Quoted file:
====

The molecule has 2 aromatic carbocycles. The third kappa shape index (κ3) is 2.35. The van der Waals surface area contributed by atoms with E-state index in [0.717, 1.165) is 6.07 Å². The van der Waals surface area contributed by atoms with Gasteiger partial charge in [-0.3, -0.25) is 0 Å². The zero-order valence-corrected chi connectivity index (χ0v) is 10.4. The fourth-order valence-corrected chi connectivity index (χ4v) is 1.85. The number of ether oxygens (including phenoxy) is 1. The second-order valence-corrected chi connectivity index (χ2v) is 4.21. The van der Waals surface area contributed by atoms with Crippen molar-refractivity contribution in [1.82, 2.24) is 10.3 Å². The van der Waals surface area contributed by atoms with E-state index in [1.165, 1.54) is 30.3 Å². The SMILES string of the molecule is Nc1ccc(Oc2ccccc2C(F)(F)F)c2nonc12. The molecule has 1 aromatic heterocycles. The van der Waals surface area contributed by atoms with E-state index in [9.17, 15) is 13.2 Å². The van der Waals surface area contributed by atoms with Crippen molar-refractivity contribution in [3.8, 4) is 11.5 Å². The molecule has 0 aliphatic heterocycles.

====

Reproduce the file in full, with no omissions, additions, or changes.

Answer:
The molecule has 2 aromatic carbocycles. The third kappa shape index (κ3) is 2.35. The van der Waals surface area contributed by atoms with E-state index in [0.717, 1.165) is 6.07 Å². The van der Waals surface area contributed by atoms with Gasteiger partial charge in [-0.3, -0.25) is 0 Å². The zero-order valence-corrected chi connectivity index (χ0v) is 10.4. The fourth-order valence-corrected chi connectivity index (χ4v) is 1.85. The number of ether oxygens (including phenoxy) is 1. The second-order valence-corrected chi connectivity index (χ2v) is 4.21. The van der Waals surface area contributed by atoms with Crippen molar-refractivity contribution in [1.82, 2.24) is 10.3 Å². The van der Waals surface area contributed by atoms with E-state index in [1.165, 1.54) is 30.3 Å². The SMILES string of the molecule is Nc1ccc(Oc2ccccc2C(F)(F)F)c2nonc12. The molecule has 1 aromatic heterocycles. The van der Waals surface area contributed by atoms with E-state index in [9.17, 15) is 13.2 Å². The van der Waals surface area contributed by atoms with Crippen molar-refractivity contribution in [3.8, 4) is 11.5 Å². The molecule has 0 aliphatic heterocycles.